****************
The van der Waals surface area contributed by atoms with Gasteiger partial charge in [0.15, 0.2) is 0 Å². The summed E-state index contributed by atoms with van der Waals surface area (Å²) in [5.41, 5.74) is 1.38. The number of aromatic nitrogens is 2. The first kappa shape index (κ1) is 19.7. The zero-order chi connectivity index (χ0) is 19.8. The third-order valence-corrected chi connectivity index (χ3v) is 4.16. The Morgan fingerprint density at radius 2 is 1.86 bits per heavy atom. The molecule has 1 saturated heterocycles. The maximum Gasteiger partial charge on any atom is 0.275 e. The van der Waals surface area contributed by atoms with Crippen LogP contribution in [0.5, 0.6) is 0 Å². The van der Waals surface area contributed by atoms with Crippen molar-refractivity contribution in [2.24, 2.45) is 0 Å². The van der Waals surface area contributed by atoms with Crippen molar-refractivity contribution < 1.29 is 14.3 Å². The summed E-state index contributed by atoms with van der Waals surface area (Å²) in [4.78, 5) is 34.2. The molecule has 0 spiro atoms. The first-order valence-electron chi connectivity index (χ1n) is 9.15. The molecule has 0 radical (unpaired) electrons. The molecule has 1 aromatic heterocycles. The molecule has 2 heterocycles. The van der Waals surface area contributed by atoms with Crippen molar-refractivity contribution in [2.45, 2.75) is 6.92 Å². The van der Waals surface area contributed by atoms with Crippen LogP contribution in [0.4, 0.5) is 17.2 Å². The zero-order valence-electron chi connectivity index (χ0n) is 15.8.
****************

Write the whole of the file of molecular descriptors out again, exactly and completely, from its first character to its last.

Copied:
The van der Waals surface area contributed by atoms with Gasteiger partial charge in [0.15, 0.2) is 0 Å². The summed E-state index contributed by atoms with van der Waals surface area (Å²) in [5.41, 5.74) is 1.38. The number of aromatic nitrogens is 2. The first kappa shape index (κ1) is 19.7. The zero-order chi connectivity index (χ0) is 19.8. The third-order valence-corrected chi connectivity index (χ3v) is 4.16. The Morgan fingerprint density at radius 2 is 1.86 bits per heavy atom. The molecule has 1 saturated heterocycles. The maximum Gasteiger partial charge on any atom is 0.275 e. The van der Waals surface area contributed by atoms with Crippen LogP contribution in [0.5, 0.6) is 0 Å². The van der Waals surface area contributed by atoms with Crippen molar-refractivity contribution in [2.24, 2.45) is 0 Å². The van der Waals surface area contributed by atoms with Crippen molar-refractivity contribution < 1.29 is 14.3 Å². The summed E-state index contributed by atoms with van der Waals surface area (Å²) in [4.78, 5) is 34.2. The molecule has 0 spiro atoms. The first-order valence-electron chi connectivity index (χ1n) is 9.15. The molecule has 0 radical (unpaired) electrons. The molecule has 1 aromatic heterocycles. The molecule has 2 heterocycles. The van der Waals surface area contributed by atoms with Crippen molar-refractivity contribution in [2.45, 2.75) is 6.92 Å². The van der Waals surface area contributed by atoms with Crippen LogP contribution in [0.4, 0.5) is 17.2 Å². The zero-order valence-electron chi connectivity index (χ0n) is 15.8.